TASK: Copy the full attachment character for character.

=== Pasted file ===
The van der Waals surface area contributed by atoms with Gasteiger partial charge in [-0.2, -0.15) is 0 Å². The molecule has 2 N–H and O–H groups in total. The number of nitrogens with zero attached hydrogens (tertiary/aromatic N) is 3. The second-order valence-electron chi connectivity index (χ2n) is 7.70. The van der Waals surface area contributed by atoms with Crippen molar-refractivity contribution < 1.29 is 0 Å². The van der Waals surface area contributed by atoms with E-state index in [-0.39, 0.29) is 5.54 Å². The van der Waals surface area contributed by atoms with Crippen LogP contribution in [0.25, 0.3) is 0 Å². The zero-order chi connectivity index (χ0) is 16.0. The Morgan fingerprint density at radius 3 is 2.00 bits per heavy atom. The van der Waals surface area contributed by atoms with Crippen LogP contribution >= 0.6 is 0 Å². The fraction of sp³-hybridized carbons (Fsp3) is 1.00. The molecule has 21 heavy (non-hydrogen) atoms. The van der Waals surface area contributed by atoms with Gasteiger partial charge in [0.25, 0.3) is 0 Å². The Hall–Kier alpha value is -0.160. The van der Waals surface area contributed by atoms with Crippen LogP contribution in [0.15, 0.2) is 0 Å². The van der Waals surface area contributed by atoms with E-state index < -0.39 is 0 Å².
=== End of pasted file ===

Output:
The van der Waals surface area contributed by atoms with Gasteiger partial charge in [-0.2, -0.15) is 0 Å². The molecule has 2 N–H and O–H groups in total. The number of nitrogens with zero attached hydrogens (tertiary/aromatic N) is 3. The second-order valence-electron chi connectivity index (χ2n) is 7.70. The van der Waals surface area contributed by atoms with Crippen molar-refractivity contribution < 1.29 is 0 Å². The van der Waals surface area contributed by atoms with E-state index in [-0.39, 0.29) is 5.54 Å². The van der Waals surface area contributed by atoms with Crippen LogP contribution in [0.25, 0.3) is 0 Å². The zero-order chi connectivity index (χ0) is 16.0. The Morgan fingerprint density at radius 3 is 2.00 bits per heavy atom. The van der Waals surface area contributed by atoms with Crippen LogP contribution >= 0.6 is 0 Å². The fraction of sp³-hybridized carbons (Fsp3) is 1.00. The molecule has 21 heavy (non-hydrogen) atoms. The van der Waals surface area contributed by atoms with Gasteiger partial charge in [0.25, 0.3) is 0 Å². The Hall–Kier alpha value is -0.160. The van der Waals surface area contributed by atoms with Crippen LogP contribution in [0.15, 0.2) is 0 Å². The van der Waals surface area contributed by atoms with E-state index < -0.39 is 0 Å².